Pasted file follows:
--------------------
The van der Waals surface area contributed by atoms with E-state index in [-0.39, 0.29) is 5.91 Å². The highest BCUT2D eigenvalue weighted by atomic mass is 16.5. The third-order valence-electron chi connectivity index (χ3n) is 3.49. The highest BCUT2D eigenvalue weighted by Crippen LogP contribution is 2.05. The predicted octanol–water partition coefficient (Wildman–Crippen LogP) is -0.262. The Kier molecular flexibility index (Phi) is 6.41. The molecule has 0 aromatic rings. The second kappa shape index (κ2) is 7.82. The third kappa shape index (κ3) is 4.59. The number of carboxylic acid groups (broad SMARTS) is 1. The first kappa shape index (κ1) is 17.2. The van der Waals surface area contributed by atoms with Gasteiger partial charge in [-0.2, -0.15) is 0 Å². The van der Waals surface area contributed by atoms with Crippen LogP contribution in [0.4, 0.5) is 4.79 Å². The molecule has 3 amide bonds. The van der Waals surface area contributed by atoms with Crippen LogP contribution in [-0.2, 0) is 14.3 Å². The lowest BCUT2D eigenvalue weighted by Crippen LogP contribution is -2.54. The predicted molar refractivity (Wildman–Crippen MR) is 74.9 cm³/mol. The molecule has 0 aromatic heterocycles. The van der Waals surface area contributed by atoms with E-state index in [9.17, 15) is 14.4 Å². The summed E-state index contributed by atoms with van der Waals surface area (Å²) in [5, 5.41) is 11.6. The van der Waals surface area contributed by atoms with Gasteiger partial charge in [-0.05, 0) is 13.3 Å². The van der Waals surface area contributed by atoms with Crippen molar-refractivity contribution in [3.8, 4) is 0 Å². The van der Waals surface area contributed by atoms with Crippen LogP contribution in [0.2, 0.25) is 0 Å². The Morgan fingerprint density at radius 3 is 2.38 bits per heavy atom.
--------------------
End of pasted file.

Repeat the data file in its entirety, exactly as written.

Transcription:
The van der Waals surface area contributed by atoms with E-state index in [-0.39, 0.29) is 5.91 Å². The highest BCUT2D eigenvalue weighted by atomic mass is 16.5. The third-order valence-electron chi connectivity index (χ3n) is 3.49. The highest BCUT2D eigenvalue weighted by Crippen LogP contribution is 2.05. The predicted octanol–water partition coefficient (Wildman–Crippen LogP) is -0.262. The Kier molecular flexibility index (Phi) is 6.41. The molecule has 0 aromatic rings. The second kappa shape index (κ2) is 7.82. The third kappa shape index (κ3) is 4.59. The number of carboxylic acid groups (broad SMARTS) is 1. The first kappa shape index (κ1) is 17.2. The van der Waals surface area contributed by atoms with Gasteiger partial charge in [-0.2, -0.15) is 0 Å². The van der Waals surface area contributed by atoms with Crippen LogP contribution in [0.4, 0.5) is 4.79 Å². The molecule has 3 amide bonds. The van der Waals surface area contributed by atoms with Crippen LogP contribution in [-0.2, 0) is 14.3 Å². The lowest BCUT2D eigenvalue weighted by Crippen LogP contribution is -2.54. The predicted molar refractivity (Wildman–Crippen MR) is 74.9 cm³/mol. The molecule has 0 aromatic heterocycles. The van der Waals surface area contributed by atoms with E-state index in [9.17, 15) is 14.4 Å². The summed E-state index contributed by atoms with van der Waals surface area (Å²) in [5, 5.41) is 11.6. The van der Waals surface area contributed by atoms with Gasteiger partial charge in [-0.05, 0) is 13.3 Å². The van der Waals surface area contributed by atoms with Crippen molar-refractivity contribution in [3.8, 4) is 0 Å². The van der Waals surface area contributed by atoms with Crippen LogP contribution in [0.2, 0.25) is 0 Å². The Morgan fingerprint density at radius 3 is 2.38 bits per heavy atom.